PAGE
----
Modified 2018-06-22 by Andrea Censi
k:sets
k:naturals, k:integers, k:reals
Modified 2018-06-22 by Andrea Censi
$\nats = \{0, 1, 2, \cdots\}$
The natural numbers are the set positive numbers, including zero.
Given two natural their addition is always a natural number:
$$ a+b = c \in \nats, \forall a,b \in \nats. \label{eq:intro-nats}\tag{1}$$
The same does not hold of the subtraction operation:
$$ a-b = c \in \nats \iff a \geq b. $$
For this reason set of integer numbers is defined.
Modified 2018-06-22 by Andrea Censi
$\ints = \{\cdots, -2, -1, 0, 1, 2, \cdots \}$
The integers are the set of positive and negative natural numbers, including the zero. By definition, the set of integers includes the naturals: $\ints \subset \nats$.
The sum (i.e., addition and subtraction) of two integers is always an integer: \begin{align} a + b &= c \in \ints, \forall a,b \in \nats \\ a - b &= c \in \ints, \forall a,b \in \nats. \end{align}
The multiplication of two integers is always an integer, but the same does not apply for the division operation:
$$ \frac{a}{b} = c \in \ints \iff a = kb, k \in \ints, b \neq 0. $$
For this reason the rational numbers are introduced.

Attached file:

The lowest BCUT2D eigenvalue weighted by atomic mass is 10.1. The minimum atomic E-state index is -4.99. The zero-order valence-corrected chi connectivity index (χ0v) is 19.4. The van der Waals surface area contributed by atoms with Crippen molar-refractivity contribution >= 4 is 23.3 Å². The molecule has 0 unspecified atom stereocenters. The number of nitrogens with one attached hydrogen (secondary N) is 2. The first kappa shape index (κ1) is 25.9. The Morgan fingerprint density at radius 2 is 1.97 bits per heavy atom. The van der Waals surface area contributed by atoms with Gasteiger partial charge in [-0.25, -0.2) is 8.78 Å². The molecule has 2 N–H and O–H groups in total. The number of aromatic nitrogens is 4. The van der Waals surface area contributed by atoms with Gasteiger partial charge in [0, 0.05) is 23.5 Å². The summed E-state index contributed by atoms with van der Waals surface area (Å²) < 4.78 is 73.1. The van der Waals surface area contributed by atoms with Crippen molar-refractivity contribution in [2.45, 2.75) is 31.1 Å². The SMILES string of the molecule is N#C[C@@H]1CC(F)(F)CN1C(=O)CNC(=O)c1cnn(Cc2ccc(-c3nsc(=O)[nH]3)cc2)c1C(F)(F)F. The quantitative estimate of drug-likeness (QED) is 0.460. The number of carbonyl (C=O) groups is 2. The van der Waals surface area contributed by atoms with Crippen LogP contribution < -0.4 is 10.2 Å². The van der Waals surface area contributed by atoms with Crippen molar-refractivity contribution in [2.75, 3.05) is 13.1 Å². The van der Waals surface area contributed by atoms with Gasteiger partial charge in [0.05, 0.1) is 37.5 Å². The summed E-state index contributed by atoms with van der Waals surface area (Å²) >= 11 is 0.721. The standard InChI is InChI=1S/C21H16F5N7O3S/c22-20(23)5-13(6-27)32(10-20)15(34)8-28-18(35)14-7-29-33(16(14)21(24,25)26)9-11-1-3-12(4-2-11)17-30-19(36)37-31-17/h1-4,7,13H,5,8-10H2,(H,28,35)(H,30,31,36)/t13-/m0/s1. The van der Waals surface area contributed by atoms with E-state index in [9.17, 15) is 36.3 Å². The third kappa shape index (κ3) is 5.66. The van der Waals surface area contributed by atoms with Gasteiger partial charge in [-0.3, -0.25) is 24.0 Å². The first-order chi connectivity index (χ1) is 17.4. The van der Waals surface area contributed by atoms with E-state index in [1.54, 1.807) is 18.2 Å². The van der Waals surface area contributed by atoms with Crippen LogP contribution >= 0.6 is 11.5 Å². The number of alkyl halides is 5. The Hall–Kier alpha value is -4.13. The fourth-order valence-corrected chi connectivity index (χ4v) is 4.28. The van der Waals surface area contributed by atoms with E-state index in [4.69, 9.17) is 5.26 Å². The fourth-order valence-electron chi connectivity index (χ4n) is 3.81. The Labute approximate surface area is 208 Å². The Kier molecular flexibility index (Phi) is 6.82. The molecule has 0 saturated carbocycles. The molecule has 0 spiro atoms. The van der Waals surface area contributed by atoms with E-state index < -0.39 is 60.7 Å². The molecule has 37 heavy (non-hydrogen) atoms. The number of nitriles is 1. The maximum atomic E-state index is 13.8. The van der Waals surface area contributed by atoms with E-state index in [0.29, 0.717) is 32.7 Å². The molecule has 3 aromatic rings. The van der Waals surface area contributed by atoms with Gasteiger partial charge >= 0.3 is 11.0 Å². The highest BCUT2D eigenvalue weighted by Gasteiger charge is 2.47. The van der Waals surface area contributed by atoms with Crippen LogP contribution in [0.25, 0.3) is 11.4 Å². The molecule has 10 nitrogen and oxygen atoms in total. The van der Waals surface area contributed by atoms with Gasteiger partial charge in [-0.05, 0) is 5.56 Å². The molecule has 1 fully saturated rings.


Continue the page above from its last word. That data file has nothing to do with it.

Modified 2018-06-22 by Andrea Censi
The set of rational numbers includes all fractions of integers: $\rats = \{ c | \frac{a}{b} = c, a,b \in \ints, b \neq 0 \}$.
The set of rational number is complete under sum and product (i.e., multiplication and division), but not under other operations such as the root. E.g., $\sqrt{2}$ cannot be expressed as a fraction of two integers. These numbers are not rational, and therefore are defined as irrationals.
Modified 2018-06-22 by Andrea Censi
Irrational numbers are all those numbers that cannot be expressed as a fraction. Notable examples of irrational numbers include the aforementioned $\sqrt{2}$, but even pi ($\pi$) and the Euler number ($e$).
Irrational numbers are not typically referred to as as a set by themselves, rather, the union of the rational and irrational numbers defines the set of reals.
Modified 2018-06-22 by Andrea Censi
The real numbers ($\reals$) are arguably the most used set of numbers, and are often considered the default set if no specification is provided.
The real numbers are defined as the union of rational and irrational numbers, and therefore by definition include the integers and the naturals.
The reals are still not complete under all “canonical” operations. In fact, there is no solution to the root (of even index) of a negative number.
For this reason, the complex numbers are introduced.
Modified 2018-06-22 by Andrea Censi
Complex numbers are defined as the sum of a real and an imaginary part:
$$ z = a + ib, a,b \in \reals, i = \sqrt{-1} $$
and can be represented on the plane of Gauss, a Cartesian plane featuring the real part of $z$, $Re(z) = a$, on the x-axis and the imaginary part, $Im(z)=b$, on the y-axis (Figure 2.2).
Complex numbers introduce the concept of phase of a number, which is related to its “orientation”, and are invaluable for describing many natural phenomena such as electricity and applications such as signal decoders.
For more information on the algebra and properties of natural numbers:
No questions found. You can ask a question on the website.